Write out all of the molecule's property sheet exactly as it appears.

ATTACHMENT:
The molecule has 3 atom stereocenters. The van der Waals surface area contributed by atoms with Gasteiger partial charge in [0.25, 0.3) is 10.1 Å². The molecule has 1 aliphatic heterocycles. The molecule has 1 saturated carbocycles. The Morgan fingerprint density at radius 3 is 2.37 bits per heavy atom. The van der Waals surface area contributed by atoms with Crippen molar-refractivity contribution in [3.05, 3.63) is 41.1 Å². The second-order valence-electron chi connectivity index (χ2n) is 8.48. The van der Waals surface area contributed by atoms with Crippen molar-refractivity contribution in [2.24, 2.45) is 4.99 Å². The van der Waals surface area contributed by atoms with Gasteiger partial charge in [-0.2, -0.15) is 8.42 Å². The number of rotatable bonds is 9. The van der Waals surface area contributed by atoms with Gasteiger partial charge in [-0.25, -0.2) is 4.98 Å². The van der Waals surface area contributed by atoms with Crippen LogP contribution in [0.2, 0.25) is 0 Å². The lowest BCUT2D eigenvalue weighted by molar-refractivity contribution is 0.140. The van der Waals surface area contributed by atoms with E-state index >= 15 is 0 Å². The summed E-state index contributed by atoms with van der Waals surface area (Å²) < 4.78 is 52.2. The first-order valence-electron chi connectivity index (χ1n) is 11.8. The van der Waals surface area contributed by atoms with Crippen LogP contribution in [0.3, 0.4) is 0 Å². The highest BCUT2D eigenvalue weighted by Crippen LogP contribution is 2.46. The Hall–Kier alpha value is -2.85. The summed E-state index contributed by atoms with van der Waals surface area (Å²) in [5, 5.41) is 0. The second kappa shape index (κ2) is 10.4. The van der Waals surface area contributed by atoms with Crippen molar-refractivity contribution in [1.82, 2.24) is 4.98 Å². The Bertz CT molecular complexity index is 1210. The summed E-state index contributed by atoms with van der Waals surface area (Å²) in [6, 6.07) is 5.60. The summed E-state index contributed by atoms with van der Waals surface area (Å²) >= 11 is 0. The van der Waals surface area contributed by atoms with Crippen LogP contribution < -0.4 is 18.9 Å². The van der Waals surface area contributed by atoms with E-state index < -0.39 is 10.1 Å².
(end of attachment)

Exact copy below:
The molecule has 3 atom stereocenters. The van der Waals surface area contributed by atoms with Gasteiger partial charge in [0.25, 0.3) is 10.1 Å². The molecule has 1 aliphatic heterocycles. The molecule has 1 saturated carbocycles. The Morgan fingerprint density at radius 3 is 2.37 bits per heavy atom. The van der Waals surface area contributed by atoms with Crippen molar-refractivity contribution in [3.05, 3.63) is 41.1 Å². The second-order valence-electron chi connectivity index (χ2n) is 8.48. The van der Waals surface area contributed by atoms with Crippen molar-refractivity contribution in [2.24, 2.45) is 4.99 Å². The van der Waals surface area contributed by atoms with Gasteiger partial charge in [-0.2, -0.15) is 8.42 Å². The number of rotatable bonds is 9. The van der Waals surface area contributed by atoms with Gasteiger partial charge in [-0.25, -0.2) is 4.98 Å². The van der Waals surface area contributed by atoms with Crippen LogP contribution in [0.2, 0.25) is 0 Å². The lowest BCUT2D eigenvalue weighted by molar-refractivity contribution is 0.140. The van der Waals surface area contributed by atoms with E-state index >= 15 is 0 Å². The summed E-state index contributed by atoms with van der Waals surface area (Å²) < 4.78 is 52.2. The first-order valence-electron chi connectivity index (χ1n) is 11.8. The van der Waals surface area contributed by atoms with Crippen LogP contribution in [0.3, 0.4) is 0 Å². The highest BCUT2D eigenvalue weighted by Crippen LogP contribution is 2.46. The Hall–Kier alpha value is -2.85. The summed E-state index contributed by atoms with van der Waals surface area (Å²) in [5, 5.41) is 0. The second kappa shape index (κ2) is 10.4. The van der Waals surface area contributed by atoms with Crippen molar-refractivity contribution in [1.82, 2.24) is 4.98 Å². The Bertz CT molecular complexity index is 1210. The summed E-state index contributed by atoms with van der Waals surface area (Å²) in [6, 6.07) is 5.60. The summed E-state index contributed by atoms with van der Waals surface area (Å²) >= 11 is 0. The van der Waals surface area contributed by atoms with Crippen LogP contribution < -0.4 is 18.9 Å². The van der Waals surface area contributed by atoms with E-state index < -0.39 is 10.1 Å².